Study of tumor directed angiogenesis by the assay of new capillary vessel formation
C57BL/6 mice were divided into three groups and each group contains six mice. In brief, B16F-10 cells (1 x 106) were injected intradermally on the shaven ventral skin of each mouse [24]. Drug (50 μg/dose) was given through IP for 10 days after cell line injection in which group 1 receives no treatment left as mice injected with cancer cells alone, group 2 was injected with cancer cells and receives vehicle 0.1 ml of 50% ethanol and group 3 the drug treatment group was injected with cancer cells and receives 0.1ml of 50 μg of essential oil of Wedelia chinensis (Osbeck) and mice were sacrificed on the eleventh day. The skin from the ventral side was dissected out, washed with phosphate buffered saline and the number of tumor directed capillaries was counted using a dissection microscope. The percentage of inhibition of capillaries formation was also calculated using the formula as follows,
% inhibition = Tumor directed capillaries of cancer control - Tumor directed capillaries of treated mice / Tumor capillaries of cancer control × 100.
Statistical analysis
Data was statistically analyzed using one - way ANOVA as primary test followed by Dunnett’s test one way ANOVA, using Graph pad InStat3.0 software. All the results were expressed as mean ± S.D of 6 animals in each group and considered significant when P ≤ 0.05.
Phytochemicals identified in essential oil by GC-MS analysis
Table 1 and Figures 1a and 1b shows the GC and GC-MS analysis of the essential oil of Wedelia chinensis (Osbeck) we found that the oil contains 11 compounds namely β-myrcene, α-terpinene, γ-terpinene, Ortho-lymene, α-bergamotene, Trans Caryophyllene, α-humulene, Aromadendrene, 3-decynex, Thymol and Carvocrol. Out of these compounds Carvocrol and Trans - Caryophyllene were found to be the major compounds with 96% similarity with Wiley and NBS library.
In vivo acute drug toxicity and in vitro cytotoxicity
The acute drug toxicity study has shown that even the higher dosage of 2000 μg did not show any observable toxic effects in C57BL/6 mice. However, an optimal dose of 50 μg was used for all our in vivo studies which would be much lower than the IC50 value. As shown in Figure 2, in vitro cytotoxicity study has shown that the 50 μg of the essential oil of Wedelia chinensis (Osbeck) exhibited 65.17% of cancer cell (B16 F-10) death within 24hrs.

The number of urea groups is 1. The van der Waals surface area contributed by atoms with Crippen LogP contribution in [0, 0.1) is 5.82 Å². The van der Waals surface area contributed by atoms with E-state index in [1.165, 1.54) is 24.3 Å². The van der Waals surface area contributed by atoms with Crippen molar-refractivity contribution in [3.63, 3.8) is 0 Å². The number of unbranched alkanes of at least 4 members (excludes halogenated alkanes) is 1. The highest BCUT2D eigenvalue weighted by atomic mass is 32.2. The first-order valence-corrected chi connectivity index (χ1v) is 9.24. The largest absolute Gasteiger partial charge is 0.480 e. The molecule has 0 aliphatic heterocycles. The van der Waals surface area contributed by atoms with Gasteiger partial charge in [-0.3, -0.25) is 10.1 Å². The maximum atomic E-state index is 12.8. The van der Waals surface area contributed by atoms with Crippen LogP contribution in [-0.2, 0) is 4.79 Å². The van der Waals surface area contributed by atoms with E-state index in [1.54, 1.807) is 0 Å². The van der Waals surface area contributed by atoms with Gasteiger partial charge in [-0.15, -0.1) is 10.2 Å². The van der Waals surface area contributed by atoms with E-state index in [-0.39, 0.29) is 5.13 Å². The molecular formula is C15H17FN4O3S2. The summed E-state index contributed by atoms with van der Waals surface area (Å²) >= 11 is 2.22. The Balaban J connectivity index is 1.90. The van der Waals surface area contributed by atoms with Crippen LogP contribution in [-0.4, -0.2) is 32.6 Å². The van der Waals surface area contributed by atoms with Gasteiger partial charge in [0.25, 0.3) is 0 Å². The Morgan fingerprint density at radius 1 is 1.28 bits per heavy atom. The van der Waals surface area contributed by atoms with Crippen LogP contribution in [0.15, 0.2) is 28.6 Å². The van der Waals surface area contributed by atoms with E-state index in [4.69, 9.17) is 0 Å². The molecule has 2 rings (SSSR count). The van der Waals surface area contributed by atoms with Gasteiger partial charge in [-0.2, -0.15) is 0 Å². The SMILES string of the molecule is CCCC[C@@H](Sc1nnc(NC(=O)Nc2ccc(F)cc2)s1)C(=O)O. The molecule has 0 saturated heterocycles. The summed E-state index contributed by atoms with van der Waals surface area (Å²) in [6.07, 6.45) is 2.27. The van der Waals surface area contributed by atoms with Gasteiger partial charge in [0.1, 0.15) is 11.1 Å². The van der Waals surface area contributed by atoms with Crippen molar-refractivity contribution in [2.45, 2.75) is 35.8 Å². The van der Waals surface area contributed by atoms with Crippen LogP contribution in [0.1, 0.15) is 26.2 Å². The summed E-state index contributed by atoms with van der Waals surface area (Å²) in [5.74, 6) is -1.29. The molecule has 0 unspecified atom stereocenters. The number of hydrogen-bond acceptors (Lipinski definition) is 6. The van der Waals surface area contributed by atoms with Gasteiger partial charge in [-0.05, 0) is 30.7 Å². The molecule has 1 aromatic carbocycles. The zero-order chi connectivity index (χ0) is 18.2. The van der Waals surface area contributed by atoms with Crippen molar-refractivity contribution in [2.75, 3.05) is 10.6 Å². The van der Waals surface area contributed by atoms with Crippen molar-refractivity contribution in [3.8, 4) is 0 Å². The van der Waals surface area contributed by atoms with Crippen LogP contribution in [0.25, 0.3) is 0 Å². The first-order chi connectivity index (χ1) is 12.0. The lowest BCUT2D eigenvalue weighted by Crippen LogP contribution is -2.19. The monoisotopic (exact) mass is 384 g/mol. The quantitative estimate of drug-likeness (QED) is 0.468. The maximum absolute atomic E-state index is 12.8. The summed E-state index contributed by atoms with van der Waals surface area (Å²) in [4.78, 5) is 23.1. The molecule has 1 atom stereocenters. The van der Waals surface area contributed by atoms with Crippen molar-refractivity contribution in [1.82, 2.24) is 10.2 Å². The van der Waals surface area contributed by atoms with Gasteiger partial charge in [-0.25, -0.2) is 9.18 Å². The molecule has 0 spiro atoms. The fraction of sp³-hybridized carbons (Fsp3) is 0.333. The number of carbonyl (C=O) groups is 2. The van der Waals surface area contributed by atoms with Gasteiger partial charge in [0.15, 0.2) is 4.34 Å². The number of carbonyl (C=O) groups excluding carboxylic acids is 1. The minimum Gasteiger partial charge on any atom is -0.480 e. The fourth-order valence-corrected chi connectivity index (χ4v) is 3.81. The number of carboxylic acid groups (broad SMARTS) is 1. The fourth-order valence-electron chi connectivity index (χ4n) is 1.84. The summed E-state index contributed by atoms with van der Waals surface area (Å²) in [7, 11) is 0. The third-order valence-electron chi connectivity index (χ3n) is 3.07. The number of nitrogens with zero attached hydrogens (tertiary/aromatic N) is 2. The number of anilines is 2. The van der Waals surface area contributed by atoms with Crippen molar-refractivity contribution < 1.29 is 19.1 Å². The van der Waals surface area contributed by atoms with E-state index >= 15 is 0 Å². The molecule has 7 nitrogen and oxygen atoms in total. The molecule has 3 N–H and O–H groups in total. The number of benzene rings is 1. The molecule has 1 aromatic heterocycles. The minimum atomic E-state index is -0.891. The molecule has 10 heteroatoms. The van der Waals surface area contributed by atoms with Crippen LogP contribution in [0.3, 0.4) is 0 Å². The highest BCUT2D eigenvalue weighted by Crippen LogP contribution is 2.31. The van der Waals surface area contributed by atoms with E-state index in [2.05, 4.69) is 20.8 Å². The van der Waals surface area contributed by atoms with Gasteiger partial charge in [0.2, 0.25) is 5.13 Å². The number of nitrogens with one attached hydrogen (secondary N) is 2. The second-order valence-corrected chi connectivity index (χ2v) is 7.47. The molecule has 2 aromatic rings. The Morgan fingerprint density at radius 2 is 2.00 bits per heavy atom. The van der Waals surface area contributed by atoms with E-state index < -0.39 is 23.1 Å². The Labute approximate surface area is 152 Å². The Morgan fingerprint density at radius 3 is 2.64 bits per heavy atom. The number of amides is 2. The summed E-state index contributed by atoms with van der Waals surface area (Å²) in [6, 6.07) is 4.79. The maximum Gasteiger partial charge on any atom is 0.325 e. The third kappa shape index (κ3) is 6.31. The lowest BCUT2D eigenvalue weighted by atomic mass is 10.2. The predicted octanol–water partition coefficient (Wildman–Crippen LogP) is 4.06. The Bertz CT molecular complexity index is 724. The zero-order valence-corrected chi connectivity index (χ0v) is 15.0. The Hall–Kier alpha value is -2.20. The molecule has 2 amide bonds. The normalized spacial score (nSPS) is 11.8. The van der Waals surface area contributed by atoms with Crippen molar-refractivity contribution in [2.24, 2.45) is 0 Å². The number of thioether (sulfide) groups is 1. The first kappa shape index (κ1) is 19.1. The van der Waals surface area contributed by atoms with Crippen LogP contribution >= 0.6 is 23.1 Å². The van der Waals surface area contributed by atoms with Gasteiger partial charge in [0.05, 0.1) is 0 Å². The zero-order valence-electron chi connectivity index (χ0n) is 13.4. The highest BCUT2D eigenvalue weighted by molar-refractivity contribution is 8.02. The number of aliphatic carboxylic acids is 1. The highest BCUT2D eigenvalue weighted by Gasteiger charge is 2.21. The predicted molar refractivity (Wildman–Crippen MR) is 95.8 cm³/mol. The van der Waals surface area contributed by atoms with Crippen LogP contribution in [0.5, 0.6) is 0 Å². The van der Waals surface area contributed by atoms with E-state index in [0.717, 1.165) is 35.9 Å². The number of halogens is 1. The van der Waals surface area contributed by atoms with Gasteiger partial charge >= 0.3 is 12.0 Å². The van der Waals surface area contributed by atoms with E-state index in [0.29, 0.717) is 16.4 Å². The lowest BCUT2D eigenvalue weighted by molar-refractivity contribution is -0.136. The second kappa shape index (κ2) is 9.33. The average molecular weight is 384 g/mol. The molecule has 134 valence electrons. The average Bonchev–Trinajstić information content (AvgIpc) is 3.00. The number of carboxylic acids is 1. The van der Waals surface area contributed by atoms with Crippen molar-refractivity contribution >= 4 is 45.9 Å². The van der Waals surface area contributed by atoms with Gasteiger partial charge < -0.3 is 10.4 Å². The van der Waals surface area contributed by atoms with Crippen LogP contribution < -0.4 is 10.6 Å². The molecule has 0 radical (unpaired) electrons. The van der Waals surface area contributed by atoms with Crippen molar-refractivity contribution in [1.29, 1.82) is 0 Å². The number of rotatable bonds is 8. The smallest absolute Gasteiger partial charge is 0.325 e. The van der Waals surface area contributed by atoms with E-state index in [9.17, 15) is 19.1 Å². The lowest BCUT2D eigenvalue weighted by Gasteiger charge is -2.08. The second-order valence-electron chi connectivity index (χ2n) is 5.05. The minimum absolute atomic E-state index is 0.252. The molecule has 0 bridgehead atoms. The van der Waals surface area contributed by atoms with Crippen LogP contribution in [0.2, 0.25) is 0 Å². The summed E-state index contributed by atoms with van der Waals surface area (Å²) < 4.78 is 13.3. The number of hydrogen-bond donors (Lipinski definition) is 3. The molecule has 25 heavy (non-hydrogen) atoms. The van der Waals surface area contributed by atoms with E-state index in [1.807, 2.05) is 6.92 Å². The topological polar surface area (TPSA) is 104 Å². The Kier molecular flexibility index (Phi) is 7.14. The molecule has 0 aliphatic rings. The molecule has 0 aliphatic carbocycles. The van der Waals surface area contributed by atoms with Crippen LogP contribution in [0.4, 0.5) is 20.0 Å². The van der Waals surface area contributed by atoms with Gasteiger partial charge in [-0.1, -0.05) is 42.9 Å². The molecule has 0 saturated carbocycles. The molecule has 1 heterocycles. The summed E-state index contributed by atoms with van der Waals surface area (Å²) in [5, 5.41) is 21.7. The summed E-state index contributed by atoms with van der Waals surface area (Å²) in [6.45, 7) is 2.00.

Body and lung weight of experimental groups
We have observed a significant difference in the body and lung weight of mice among the groups as shown in Figure 3. The initial mean body weight of tumor induced mice was 21.38 ± 0.18 and on the final 22nd day it was found to be decreased (19.81 ± 0.19) whereas, in essential oil treated group it was found to be increased on final day (21.32 ± 0.22) from initial day (20.85 ± 0.21). The relative lung weight of the normal mice was found to be (2.31 ± 0.02) and it was found to be increased in the tumor induced group (3.22 ± 0.06) whereas, in the treated group it was found to be significantly decreased (2.65 ± 0.03).
Tumor nodule count
Table 2 shows the percentage inhibition of tumor nodule formation in which a high percentage of inhibition 66.80% was found in the mice treated with the essential oil of Wedelia chinensis (Osbeck) when compared with cancer induced group. The number of tumor nodules found in cancer group is 157.66 ± 2.81 and that of in the treated group is 52.33 ± 4.63.
Hematological parameters
Figure 4a shows the level of WBC on the 22nd day. It was found to be (7325 ± 17.60) in the normal mice and (7135 ± 17.65) in the essential oil treated groups. On the other hand WBC was found to be high (7443 ± 25.23) in the tumor control mice. Similarly, on the 22nd day, the hemoglobin level in gram percentage also was found to be increased (13.65 ± 0.12) in the essential oil treated group when compared with tumor control groups (11.25 ± 0.21) as shown in the Figure 4b.
Histopathological changes
The Hematoxylin and Eosin stained sections of lung tissues are shown in Figure 5. The lung from healthy normal mice shows normal architecture of lungs with bronchioles, alveoli and interstitium (Figure 5a). Lungs of tumor control (cancer alone) showed a massive cell proliferation around the bronchioles and infiltration of metastatic colonies of melanoma in the interstitium of the lung. Increased fibrosis reduces alveolar space, which leads to reduction in vital capacity of the lung. Multiple area of necrosis with infiltration of neutrophils appeared in between and within lobules. Entire alveolar region of lungs were occupied by multiple lobes of tubular neoplastic cells. Coarse granules of black melanin pigments were observed in the cells/tissue. The field focused shows necrosed and congested alveoli with dense acute and chronic inflammatory cells (Figure 5b). Simultaneous administration of essential oil of Wedelia chinensis (Osbeck) (Figure 5c) at 50 μg showed significant reduction in tumor mass and regeneration of alveolar passage with ciliated columnar epithelial cells. Lungs showing luminal epithelial like morphology with well differentiated secretory glands.
Level of apoptosis by TUNEL assay